5 Classical Music Stories That Prove 2016 Wasn’t a Total Loss



image: @christhebarker

I read the news this year, oh boy…

And so the Year of Death and Brexit and #MAGA comes to a merciful end. Yes, it was a horrific year for unity and truth and famous people staying alive. The awfulness extended to the classical music world as well. We said goodbye to far too many titans this year: Pierre Boulez, Auréle Nicolet, Steven Stucky, Louis Lane, Otto-Werner Mueller, Nikolaus Harnoncourt, Sir Peter Maxwell Davies, Brian Asawa, Jane Little, Huguette Dreyfuss, Gustav Meier, Inocente Carreño, Gregg Smith, Einojuhani Rautavaara, Neil Black, Sir Neville Marriner, Zoltán Kocsis, Jules Eskin, Pauline Oliveros, Karel Husa, Heinrich Schiff, and many many others.

But 2016 wasn’t all bad.


1. A new work by Igor Stravinsky was performed. That’s right, music by Stravinsky from 1908 that most scholars believed lost forever, was discovered last year and given its first performance in 2016. You can watch/listen to it here.

Berlin orchs.jpg

2. Three Berlin orchestras performed a free concert for refugees. It was a rare joint appearance by the greatest of the Berlin orchestras: the Berlin Philharmonic, the Staatskapelle Berlin, and the Konzerthaus Orchestra Berlin. The concert was titled “Welcome in our Midst,” and featured performances by all three orchestras and their principal conductors Sir Simon Rattle, Daniel Barenboim, and Iván Fisher, who addressed the audience in Arabic at the beginning of the concert. “As musicians, we feel welcome anywhere in the world,” the three conductors said, in a joint statement. “We hope that this also applies to people who have been hit hard by fate and who were forced by war, hunger or persecution to leave their homeland.”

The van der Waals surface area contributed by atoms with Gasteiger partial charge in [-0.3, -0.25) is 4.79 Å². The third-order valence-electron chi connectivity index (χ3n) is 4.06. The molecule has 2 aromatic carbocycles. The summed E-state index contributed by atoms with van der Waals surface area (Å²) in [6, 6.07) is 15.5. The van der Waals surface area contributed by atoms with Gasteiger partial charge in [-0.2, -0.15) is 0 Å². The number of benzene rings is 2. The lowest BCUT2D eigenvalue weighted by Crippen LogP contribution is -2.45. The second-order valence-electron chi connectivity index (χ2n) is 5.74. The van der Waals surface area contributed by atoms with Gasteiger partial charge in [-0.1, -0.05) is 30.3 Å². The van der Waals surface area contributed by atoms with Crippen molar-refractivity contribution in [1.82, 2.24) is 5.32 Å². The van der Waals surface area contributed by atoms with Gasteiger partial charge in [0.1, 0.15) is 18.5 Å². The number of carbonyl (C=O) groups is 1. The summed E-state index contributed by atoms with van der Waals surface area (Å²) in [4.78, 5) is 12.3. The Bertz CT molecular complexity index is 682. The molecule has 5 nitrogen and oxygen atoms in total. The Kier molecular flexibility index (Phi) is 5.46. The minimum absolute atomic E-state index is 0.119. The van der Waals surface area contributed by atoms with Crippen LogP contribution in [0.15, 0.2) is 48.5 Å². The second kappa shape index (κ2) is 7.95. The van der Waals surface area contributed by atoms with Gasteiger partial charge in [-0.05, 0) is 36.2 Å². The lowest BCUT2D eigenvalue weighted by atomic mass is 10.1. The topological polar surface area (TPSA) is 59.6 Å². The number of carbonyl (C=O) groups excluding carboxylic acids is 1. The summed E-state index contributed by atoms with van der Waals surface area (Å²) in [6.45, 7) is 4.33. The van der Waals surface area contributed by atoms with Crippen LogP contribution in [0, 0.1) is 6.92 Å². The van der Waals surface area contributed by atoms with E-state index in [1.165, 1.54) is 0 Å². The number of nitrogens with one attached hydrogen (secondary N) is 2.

3. For the first time in 113 years, an opera written by a woman received a performance at The Metropolitan Opera. It’s a gasp-worthy stat that represents a reality at The Met that is wholly indefensible and which led composer Kaija Saariaho–whose opera L’Amour de Loin received a highly-successful run this December–to declare with a certain amount of exasperation, “You know, half of humanity has something to say, also.” Are you listening, arts org admins?


4. An orchestra, comprised entirely of refugee musicians, gave its first performance. The Refugee Orchestra Project was founded last year, but gave its concert debut in May, 2016, and its second performance a month later on World Refugee Day. The ensemble, led by conductor (and refugee from Russia) Lydiya Yankovskaya, performed music by composers who also were forced to flee their countries as refugees. Yankovskaya says, “I hope to demonstrate just how many refugees are around us each day and what we bring to the world.”


5. Youth Orchestra Los Angeles (YOLA) had a banner year. The orchestra of young musicians (many of whom come from extremely challenging circumstances) celebrated its 10th anniversary year in a major way. (YOLA is a partnership among the LA Philharmonic, Expo Center, and Heart of Los Angeles.) In October, they capped off the party with their very first tour on their own, with a finale concert in Oakland conducted by Gustavo Dudamel. Earlier in the year, members of YOLA had the honor of performing at the White House at a dinner honoring the previous year’s National Medal of Arts winners. YOLA musicians also traveled to London to lead a symposium on music education and performed new music at the venerable Ojai Music Festival. Oh…and you may have also seen them at Super Bowl 50, alongside Coldplay, Beyoncé, and Bruno Mars.